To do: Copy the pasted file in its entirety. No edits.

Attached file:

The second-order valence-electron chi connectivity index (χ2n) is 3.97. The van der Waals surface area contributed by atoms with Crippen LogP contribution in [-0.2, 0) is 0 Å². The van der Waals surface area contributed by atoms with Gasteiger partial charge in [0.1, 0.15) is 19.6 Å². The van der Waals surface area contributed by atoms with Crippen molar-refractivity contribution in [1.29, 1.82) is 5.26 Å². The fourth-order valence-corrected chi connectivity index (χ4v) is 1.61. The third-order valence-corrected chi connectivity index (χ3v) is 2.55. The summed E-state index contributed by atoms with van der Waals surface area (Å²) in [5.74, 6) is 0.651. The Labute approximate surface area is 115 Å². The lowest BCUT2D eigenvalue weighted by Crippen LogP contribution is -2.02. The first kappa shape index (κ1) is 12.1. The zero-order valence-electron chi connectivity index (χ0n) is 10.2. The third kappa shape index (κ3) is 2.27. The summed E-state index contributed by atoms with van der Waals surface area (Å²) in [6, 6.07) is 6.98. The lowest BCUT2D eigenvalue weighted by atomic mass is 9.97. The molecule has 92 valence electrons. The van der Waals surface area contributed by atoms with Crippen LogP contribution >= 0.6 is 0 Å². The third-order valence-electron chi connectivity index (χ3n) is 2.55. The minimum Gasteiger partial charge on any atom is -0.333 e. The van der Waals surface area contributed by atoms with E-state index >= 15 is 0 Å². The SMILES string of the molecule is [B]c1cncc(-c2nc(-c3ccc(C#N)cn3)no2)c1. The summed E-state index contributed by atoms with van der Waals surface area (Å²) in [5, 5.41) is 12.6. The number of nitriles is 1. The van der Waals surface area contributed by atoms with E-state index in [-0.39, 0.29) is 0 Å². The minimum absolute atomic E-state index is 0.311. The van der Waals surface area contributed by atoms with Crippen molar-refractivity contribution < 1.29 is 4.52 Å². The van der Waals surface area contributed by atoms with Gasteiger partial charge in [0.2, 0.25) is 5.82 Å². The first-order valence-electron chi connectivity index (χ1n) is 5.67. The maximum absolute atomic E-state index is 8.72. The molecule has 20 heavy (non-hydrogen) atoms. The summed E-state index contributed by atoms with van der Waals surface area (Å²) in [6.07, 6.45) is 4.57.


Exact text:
The second-order valence-electron chi connectivity index (χ2n) is 3.97. The van der Waals surface area contributed by atoms with Crippen LogP contribution in [-0.2, 0) is 0 Å². The van der Waals surface area contributed by atoms with Gasteiger partial charge in [0.1, 0.15) is 19.6 Å². The van der Waals surface area contributed by atoms with Crippen molar-refractivity contribution in [1.29, 1.82) is 5.26 Å². The fourth-order valence-corrected chi connectivity index (χ4v) is 1.61. The third-order valence-corrected chi connectivity index (χ3v) is 2.55. The summed E-state index contributed by atoms with van der Waals surface area (Å²) in [5.74, 6) is 0.651. The Labute approximate surface area is 115 Å². The lowest BCUT2D eigenvalue weighted by Crippen LogP contribution is -2.02. The first kappa shape index (κ1) is 12.1. The zero-order valence-electron chi connectivity index (χ0n) is 10.2. The third kappa shape index (κ3) is 2.27. The summed E-state index contributed by atoms with van der Waals surface area (Å²) in [6, 6.07) is 6.98. The lowest BCUT2D eigenvalue weighted by atomic mass is 9.97. The molecule has 92 valence electrons. The van der Waals surface area contributed by atoms with Crippen LogP contribution >= 0.6 is 0 Å². The third-order valence-electron chi connectivity index (χ3n) is 2.55. The minimum Gasteiger partial charge on any atom is -0.333 e. The van der Waals surface area contributed by atoms with E-state index >= 15 is 0 Å². The SMILES string of the molecule is [B]c1cncc(-c2nc(-c3ccc(C#N)cn3)no2)c1. The summed E-state index contributed by atoms with van der Waals surface area (Å²) in [5, 5.41) is 12.6. The number of nitriles is 1. The van der Waals surface area contributed by atoms with E-state index in [-0.39, 0.29) is 0 Å². The minimum absolute atomic E-state index is 0.311. The van der Waals surface area contributed by atoms with Crippen molar-refractivity contribution < 1.29 is 4.52 Å². The van der Waals surface area contributed by atoms with Gasteiger partial charge in [0.2, 0.25) is 5.82 Å². The first-order valence-electron chi connectivity index (χ1n) is 5.67. The maximum absolute atomic E-state index is 8.72. The molecule has 20 heavy (non-hydrogen) atoms. The summed E-state index contributed by atoms with van der Waals surface area (Å²) in [6.07, 6.45) is 4.57.